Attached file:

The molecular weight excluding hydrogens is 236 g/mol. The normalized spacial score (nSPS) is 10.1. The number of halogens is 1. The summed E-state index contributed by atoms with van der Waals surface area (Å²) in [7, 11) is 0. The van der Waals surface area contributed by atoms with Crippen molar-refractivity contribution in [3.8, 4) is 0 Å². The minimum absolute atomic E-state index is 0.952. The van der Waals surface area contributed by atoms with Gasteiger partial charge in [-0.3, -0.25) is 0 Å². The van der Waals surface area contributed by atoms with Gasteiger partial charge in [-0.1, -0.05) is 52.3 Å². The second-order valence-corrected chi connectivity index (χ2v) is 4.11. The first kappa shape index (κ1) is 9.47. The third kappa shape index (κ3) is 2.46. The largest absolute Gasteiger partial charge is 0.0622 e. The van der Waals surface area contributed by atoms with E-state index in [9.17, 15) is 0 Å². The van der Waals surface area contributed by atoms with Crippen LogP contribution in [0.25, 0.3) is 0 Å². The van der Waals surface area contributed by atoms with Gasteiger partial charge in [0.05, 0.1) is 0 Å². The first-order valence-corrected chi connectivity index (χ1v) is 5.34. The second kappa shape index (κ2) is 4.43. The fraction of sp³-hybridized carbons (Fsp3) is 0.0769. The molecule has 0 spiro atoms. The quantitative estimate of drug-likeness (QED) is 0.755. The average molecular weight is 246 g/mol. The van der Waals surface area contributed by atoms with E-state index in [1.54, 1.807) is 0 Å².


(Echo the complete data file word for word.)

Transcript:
The molecular weight excluding hydrogens is 236 g/mol. The normalized spacial score (nSPS) is 10.1. The number of halogens is 1. The summed E-state index contributed by atoms with van der Waals surface area (Å²) in [7, 11) is 0. The van der Waals surface area contributed by atoms with Crippen molar-refractivity contribution in [3.8, 4) is 0 Å². The minimum absolute atomic E-state index is 0.952. The van der Waals surface area contributed by atoms with Gasteiger partial charge in [-0.3, -0.25) is 0 Å². The van der Waals surface area contributed by atoms with Gasteiger partial charge in [-0.1, -0.05) is 52.3 Å². The second-order valence-corrected chi connectivity index (χ2v) is 4.11. The first kappa shape index (κ1) is 9.47. The third kappa shape index (κ3) is 2.46. The largest absolute Gasteiger partial charge is 0.0622 e. The van der Waals surface area contributed by atoms with E-state index in [9.17, 15) is 0 Å². The van der Waals surface area contributed by atoms with Crippen LogP contribution in [0.25, 0.3) is 0 Å². The van der Waals surface area contributed by atoms with Gasteiger partial charge in [0.05, 0.1) is 0 Å². The first-order valence-corrected chi connectivity index (χ1v) is 5.34. The second kappa shape index (κ2) is 4.43. The fraction of sp³-hybridized carbons (Fsp3) is 0.0769. The molecule has 0 spiro atoms. The quantitative estimate of drug-likeness (QED) is 0.755. The average molecular weight is 246 g/mol. The van der Waals surface area contributed by atoms with E-state index in [1.54, 1.807) is 0 Å².